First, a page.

The patent's assignee for patent application serial number 517405 is
News editors obtained the following quote from the background information supplied by the inventors: "This invention relates to a humidified gases delivery apparatus and methods for controlling same.
"A number of methods and systems are known in the art for assisting a patient's breathing. Continuous Positive Airway Pressure (CPAP) involves administration of air under pressure to a patient, usually by a patient interface like a mask. CPAP is usually used to treat snoring and Obstructive Sleep Apnea (OSA). More complete breathing support is provided by a ventilator.
"There are problems associated with air delivery to the airways of patient's. Mucosal drying is one such problem. Mucosal drying is uncomfortable and may awaken patients during the night. Rebound nasal congestion commonly occurs during the following day, simulating a viral infection.
"Such symptoms can also occur in a hospital environment when patients are on a respirator. Typically patients in this situation are intubated but alternatively air may be delivered to the patient via other patient interfaces like masks or nasal cannula. Patients in the hospital environment can also suffer from mucosal drying, rebound nasal congestion and also from dryness, irritation and inflammation of the throat due to intubation. These problems all cause distress to the patient and may lead to further respiratory problems.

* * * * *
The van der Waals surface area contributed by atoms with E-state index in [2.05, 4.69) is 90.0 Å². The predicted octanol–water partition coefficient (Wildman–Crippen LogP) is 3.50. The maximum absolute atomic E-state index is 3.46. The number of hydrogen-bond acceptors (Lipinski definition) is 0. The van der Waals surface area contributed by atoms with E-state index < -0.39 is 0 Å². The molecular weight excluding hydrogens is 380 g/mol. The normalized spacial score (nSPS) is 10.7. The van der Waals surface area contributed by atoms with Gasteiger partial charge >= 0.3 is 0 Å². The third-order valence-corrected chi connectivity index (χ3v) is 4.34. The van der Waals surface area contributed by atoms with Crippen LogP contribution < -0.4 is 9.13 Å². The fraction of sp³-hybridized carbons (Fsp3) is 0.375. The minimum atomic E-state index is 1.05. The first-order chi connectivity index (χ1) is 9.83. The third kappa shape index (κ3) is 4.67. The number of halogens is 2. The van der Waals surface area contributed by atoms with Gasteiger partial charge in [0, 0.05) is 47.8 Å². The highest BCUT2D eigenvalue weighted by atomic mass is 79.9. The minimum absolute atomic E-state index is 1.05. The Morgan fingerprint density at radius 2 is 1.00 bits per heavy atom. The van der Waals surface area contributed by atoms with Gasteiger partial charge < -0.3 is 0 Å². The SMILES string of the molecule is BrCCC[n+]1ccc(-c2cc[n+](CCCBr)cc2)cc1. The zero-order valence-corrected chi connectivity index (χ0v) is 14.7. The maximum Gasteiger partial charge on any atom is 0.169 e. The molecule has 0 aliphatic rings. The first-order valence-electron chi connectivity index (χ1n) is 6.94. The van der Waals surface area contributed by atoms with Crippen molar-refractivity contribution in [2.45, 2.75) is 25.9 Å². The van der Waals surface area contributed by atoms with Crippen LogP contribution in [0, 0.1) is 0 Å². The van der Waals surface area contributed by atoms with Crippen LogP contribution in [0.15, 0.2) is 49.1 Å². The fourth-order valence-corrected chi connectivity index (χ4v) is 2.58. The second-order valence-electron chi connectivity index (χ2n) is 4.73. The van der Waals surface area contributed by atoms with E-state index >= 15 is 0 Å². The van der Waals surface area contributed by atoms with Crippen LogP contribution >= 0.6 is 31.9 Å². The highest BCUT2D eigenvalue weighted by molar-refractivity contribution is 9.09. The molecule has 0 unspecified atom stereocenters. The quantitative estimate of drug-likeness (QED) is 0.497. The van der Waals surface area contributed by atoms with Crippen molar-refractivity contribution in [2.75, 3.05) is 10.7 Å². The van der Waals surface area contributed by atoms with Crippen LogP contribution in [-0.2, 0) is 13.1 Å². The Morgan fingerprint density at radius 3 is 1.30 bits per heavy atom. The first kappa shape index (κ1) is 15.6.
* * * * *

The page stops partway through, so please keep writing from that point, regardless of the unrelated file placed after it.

"A number of methods have been employed to combat the symptoms and conditions described earlier. Some of the methods involve pharmacologic agents to reduce nasal disease or heating the patient's room. The most commonly employed method is humidification of the gases delivered to the patient. The humidified gases go some way to reducing or minimising the problems caused by air or gases delivery to a patient. Humidifiers and methods of humidifying breathing gases are known in the art. Most common humidification methods employ a humidification chamber including a reservoir of water and heater plate. The water is heated to create water vapour and gases are passed through the humidification chamber. The gases collect and hold the water vapour and are hence humidified. The humidification chamber can only hold a finite amount of water and needs to be refilled by the user or by a hospital worker in a hospital environment. Accordingly the user or health professional needs to monitor the water level within the chamber and add more water when required. This can be a tedious task and can be overlooked. A level sensor connected within the chamber is one way to measure the level of water within the humidification chamber. This is too difficult to implement and can be cumbersome. The level sensor is difficult to implement because it requires electrical connections within the humidification chamber, the sensor requires calibration and the sensor can interfere with the humidification of gases.
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